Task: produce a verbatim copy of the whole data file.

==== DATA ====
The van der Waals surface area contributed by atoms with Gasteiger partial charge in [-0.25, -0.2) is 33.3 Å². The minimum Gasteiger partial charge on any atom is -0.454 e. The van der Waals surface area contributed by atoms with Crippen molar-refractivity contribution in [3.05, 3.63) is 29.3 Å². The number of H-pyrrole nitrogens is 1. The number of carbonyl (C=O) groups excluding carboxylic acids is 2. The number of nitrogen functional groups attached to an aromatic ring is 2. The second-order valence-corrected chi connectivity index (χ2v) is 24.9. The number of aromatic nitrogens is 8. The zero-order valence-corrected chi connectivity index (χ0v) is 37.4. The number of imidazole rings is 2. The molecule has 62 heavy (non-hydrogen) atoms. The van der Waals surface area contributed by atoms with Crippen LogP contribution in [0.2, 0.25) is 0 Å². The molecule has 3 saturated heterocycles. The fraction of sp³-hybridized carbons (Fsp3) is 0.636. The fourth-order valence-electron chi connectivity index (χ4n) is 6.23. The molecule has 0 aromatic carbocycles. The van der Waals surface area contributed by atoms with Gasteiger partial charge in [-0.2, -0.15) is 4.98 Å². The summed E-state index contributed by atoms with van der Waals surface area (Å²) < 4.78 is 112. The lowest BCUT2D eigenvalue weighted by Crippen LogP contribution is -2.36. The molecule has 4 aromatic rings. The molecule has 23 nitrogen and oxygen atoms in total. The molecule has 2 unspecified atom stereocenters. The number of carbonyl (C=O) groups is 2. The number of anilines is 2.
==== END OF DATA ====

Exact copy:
The van der Waals surface area contributed by atoms with Gasteiger partial charge in [-0.25, -0.2) is 33.3 Å². The minimum Gasteiger partial charge on any atom is -0.454 e. The van der Waals surface area contributed by atoms with Crippen molar-refractivity contribution in [3.05, 3.63) is 29.3 Å². The number of H-pyrrole nitrogens is 1. The number of carbonyl (C=O) groups excluding carboxylic acids is 2. The number of nitrogen functional groups attached to an aromatic ring is 2. The second-order valence-corrected chi connectivity index (χ2v) is 24.9. The number of aromatic nitrogens is 8. The zero-order valence-corrected chi connectivity index (χ0v) is 37.4. The number of imidazole rings is 2. The molecule has 62 heavy (non-hydrogen) atoms. The van der Waals surface area contributed by atoms with Crippen LogP contribution in [0.2, 0.25) is 0 Å². The molecule has 3 saturated heterocycles. The fraction of sp³-hybridized carbons (Fsp3) is 0.636. The fourth-order valence-electron chi connectivity index (χ4n) is 6.23. The molecule has 0 aromatic carbocycles. The van der Waals surface area contributed by atoms with Gasteiger partial charge in [-0.2, -0.15) is 4.98 Å². The summed E-state index contributed by atoms with van der Waals surface area (Å²) < 4.78 is 112. The lowest BCUT2D eigenvalue weighted by Crippen LogP contribution is -2.36. The molecule has 4 aromatic rings. The molecule has 23 nitrogen and oxygen atoms in total. The molecule has 2 unspecified atom stereocenters. The number of carbonyl (C=O) groups is 2. The number of anilines is 2.